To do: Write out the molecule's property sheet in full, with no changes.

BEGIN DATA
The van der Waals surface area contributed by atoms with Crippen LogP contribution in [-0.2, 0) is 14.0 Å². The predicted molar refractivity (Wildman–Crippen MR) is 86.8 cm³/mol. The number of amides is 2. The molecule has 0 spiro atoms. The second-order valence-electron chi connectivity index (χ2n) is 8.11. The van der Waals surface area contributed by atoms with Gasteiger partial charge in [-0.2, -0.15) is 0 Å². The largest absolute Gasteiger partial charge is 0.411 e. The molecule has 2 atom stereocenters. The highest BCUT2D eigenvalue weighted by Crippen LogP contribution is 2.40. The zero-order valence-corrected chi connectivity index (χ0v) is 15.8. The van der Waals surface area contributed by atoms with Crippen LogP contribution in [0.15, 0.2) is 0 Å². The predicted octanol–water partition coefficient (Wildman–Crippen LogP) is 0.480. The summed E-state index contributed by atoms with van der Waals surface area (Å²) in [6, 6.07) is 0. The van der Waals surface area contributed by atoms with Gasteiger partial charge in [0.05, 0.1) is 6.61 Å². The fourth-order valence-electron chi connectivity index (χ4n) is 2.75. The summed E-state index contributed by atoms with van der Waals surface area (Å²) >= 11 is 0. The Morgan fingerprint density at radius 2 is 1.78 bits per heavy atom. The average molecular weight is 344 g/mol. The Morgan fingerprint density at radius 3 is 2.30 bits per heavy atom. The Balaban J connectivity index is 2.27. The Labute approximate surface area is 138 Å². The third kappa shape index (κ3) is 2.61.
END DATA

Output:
The van der Waals surface area contributed by atoms with Crippen LogP contribution in [-0.2, 0) is 14.0 Å². The predicted molar refractivity (Wildman–Crippen MR) is 86.8 cm³/mol. The number of amides is 2. The molecule has 0 spiro atoms. The second-order valence-electron chi connectivity index (χ2n) is 8.11. The van der Waals surface area contributed by atoms with Gasteiger partial charge in [-0.2, -0.15) is 0 Å². The largest absolute Gasteiger partial charge is 0.411 e. The molecule has 2 atom stereocenters. The highest BCUT2D eigenvalue weighted by Crippen LogP contribution is 2.40. The zero-order valence-corrected chi connectivity index (χ0v) is 15.8. The van der Waals surface area contributed by atoms with Crippen LogP contribution in [0.15, 0.2) is 0 Å². The predicted octanol–water partition coefficient (Wildman–Crippen LogP) is 0.480. The summed E-state index contributed by atoms with van der Waals surface area (Å²) in [6, 6.07) is 0. The van der Waals surface area contributed by atoms with Gasteiger partial charge in [0.05, 0.1) is 6.61 Å². The fourth-order valence-electron chi connectivity index (χ4n) is 2.75. The summed E-state index contributed by atoms with van der Waals surface area (Å²) >= 11 is 0. The Morgan fingerprint density at radius 2 is 1.78 bits per heavy atom. The average molecular weight is 344 g/mol. The Morgan fingerprint density at radius 3 is 2.30 bits per heavy atom. The Balaban J connectivity index is 2.27. The Labute approximate surface area is 138 Å². The third kappa shape index (κ3) is 2.61.